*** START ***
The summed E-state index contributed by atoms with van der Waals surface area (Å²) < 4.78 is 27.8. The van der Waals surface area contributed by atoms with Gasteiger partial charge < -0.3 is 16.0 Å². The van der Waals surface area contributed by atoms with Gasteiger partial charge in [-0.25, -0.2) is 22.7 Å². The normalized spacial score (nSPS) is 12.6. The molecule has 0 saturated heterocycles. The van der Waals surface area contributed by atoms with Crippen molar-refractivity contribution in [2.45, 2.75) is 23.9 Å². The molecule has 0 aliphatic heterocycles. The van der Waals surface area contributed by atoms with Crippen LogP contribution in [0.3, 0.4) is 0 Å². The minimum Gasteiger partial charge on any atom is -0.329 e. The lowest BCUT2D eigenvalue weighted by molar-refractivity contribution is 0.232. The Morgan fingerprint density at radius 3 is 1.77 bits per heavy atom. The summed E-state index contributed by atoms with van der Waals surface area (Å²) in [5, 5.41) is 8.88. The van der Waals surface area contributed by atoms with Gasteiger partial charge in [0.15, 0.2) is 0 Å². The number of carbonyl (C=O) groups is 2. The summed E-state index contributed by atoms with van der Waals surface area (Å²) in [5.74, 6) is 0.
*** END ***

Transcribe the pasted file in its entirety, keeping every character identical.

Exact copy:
The summed E-state index contributed by atoms with van der Waals surface area (Å²) < 4.78 is 27.8. The van der Waals surface area contributed by atoms with Gasteiger partial charge < -0.3 is 16.0 Å². The van der Waals surface area contributed by atoms with Gasteiger partial charge in [-0.25, -0.2) is 22.7 Å². The normalized spacial score (nSPS) is 12.6. The molecule has 0 saturated heterocycles. The van der Waals surface area contributed by atoms with Crippen molar-refractivity contribution in [2.45, 2.75) is 23.9 Å². The molecule has 0 aliphatic heterocycles. The van der Waals surface area contributed by atoms with Crippen LogP contribution in [0.3, 0.4) is 0 Å². The minimum Gasteiger partial charge on any atom is -0.329 e. The lowest BCUT2D eigenvalue weighted by molar-refractivity contribution is 0.232. The Morgan fingerprint density at radius 3 is 1.77 bits per heavy atom. The summed E-state index contributed by atoms with van der Waals surface area (Å²) in [5, 5.41) is 8.88. The van der Waals surface area contributed by atoms with Gasteiger partial charge in [0.15, 0.2) is 0 Å². The number of carbonyl (C=O) groups is 2. The summed E-state index contributed by atoms with van der Waals surface area (Å²) in [5.74, 6) is 0.